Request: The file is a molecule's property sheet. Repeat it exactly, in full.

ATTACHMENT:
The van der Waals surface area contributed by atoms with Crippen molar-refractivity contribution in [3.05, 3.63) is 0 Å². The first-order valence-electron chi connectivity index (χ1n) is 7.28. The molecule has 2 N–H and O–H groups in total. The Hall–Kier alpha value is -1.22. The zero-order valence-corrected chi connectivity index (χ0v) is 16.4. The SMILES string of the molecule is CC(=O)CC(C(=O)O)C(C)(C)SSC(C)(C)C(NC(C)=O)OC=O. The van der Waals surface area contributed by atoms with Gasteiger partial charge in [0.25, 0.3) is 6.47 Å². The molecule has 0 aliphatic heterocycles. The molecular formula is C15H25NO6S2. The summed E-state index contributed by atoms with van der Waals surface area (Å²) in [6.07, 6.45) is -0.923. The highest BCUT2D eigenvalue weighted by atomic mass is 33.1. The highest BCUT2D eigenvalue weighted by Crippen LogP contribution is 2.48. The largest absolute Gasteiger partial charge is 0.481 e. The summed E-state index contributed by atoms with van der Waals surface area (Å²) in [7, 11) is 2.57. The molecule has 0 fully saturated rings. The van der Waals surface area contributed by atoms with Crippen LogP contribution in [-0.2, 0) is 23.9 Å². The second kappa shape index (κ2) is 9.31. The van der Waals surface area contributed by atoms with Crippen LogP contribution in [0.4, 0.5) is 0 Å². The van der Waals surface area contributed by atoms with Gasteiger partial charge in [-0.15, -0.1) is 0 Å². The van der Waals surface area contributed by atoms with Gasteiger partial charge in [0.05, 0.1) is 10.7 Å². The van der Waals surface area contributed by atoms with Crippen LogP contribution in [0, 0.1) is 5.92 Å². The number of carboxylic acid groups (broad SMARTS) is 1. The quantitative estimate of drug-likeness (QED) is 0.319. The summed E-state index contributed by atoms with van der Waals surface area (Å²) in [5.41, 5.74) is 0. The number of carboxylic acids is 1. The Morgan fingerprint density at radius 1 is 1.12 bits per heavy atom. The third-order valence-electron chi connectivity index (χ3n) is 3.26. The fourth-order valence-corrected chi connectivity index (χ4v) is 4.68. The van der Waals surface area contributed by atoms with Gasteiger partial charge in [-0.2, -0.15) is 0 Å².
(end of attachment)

The van der Waals surface area contributed by atoms with Crippen molar-refractivity contribution in [3.05, 3.63) is 0 Å². The first-order valence-electron chi connectivity index (χ1n) is 7.28. The molecule has 2 N–H and O–H groups in total. The Hall–Kier alpha value is -1.22. The zero-order valence-corrected chi connectivity index (χ0v) is 16.4. The SMILES string of the molecule is CC(=O)CC(C(=O)O)C(C)(C)SSC(C)(C)C(NC(C)=O)OC=O. The van der Waals surface area contributed by atoms with Gasteiger partial charge in [0.25, 0.3) is 6.47 Å². The molecule has 0 aliphatic heterocycles. The molecular formula is C15H25NO6S2. The summed E-state index contributed by atoms with van der Waals surface area (Å²) in [6.07, 6.45) is -0.923. The highest BCUT2D eigenvalue weighted by atomic mass is 33.1. The highest BCUT2D eigenvalue weighted by Crippen LogP contribution is 2.48. The largest absolute Gasteiger partial charge is 0.481 e. The summed E-state index contributed by atoms with van der Waals surface area (Å²) in [7, 11) is 2.57. The molecule has 0 fully saturated rings. The van der Waals surface area contributed by atoms with Crippen LogP contribution in [-0.2, 0) is 23.9 Å². The second kappa shape index (κ2) is 9.31. The van der Waals surface area contributed by atoms with Crippen LogP contribution in [0.4, 0.5) is 0 Å². The van der Waals surface area contributed by atoms with Gasteiger partial charge in [-0.15, -0.1) is 0 Å². The van der Waals surface area contributed by atoms with Gasteiger partial charge in [0.05, 0.1) is 10.7 Å². The van der Waals surface area contributed by atoms with Crippen LogP contribution in [0, 0.1) is 5.92 Å². The number of carboxylic acid groups (broad SMARTS) is 1. The quantitative estimate of drug-likeness (QED) is 0.319. The summed E-state index contributed by atoms with van der Waals surface area (Å²) in [5.41, 5.74) is 0. The number of carboxylic acids is 1. The Morgan fingerprint density at radius 1 is 1.12 bits per heavy atom. The third-order valence-electron chi connectivity index (χ3n) is 3.26. The fourth-order valence-corrected chi connectivity index (χ4v) is 4.68. The van der Waals surface area contributed by atoms with Gasteiger partial charge in [-0.2, -0.15) is 0 Å².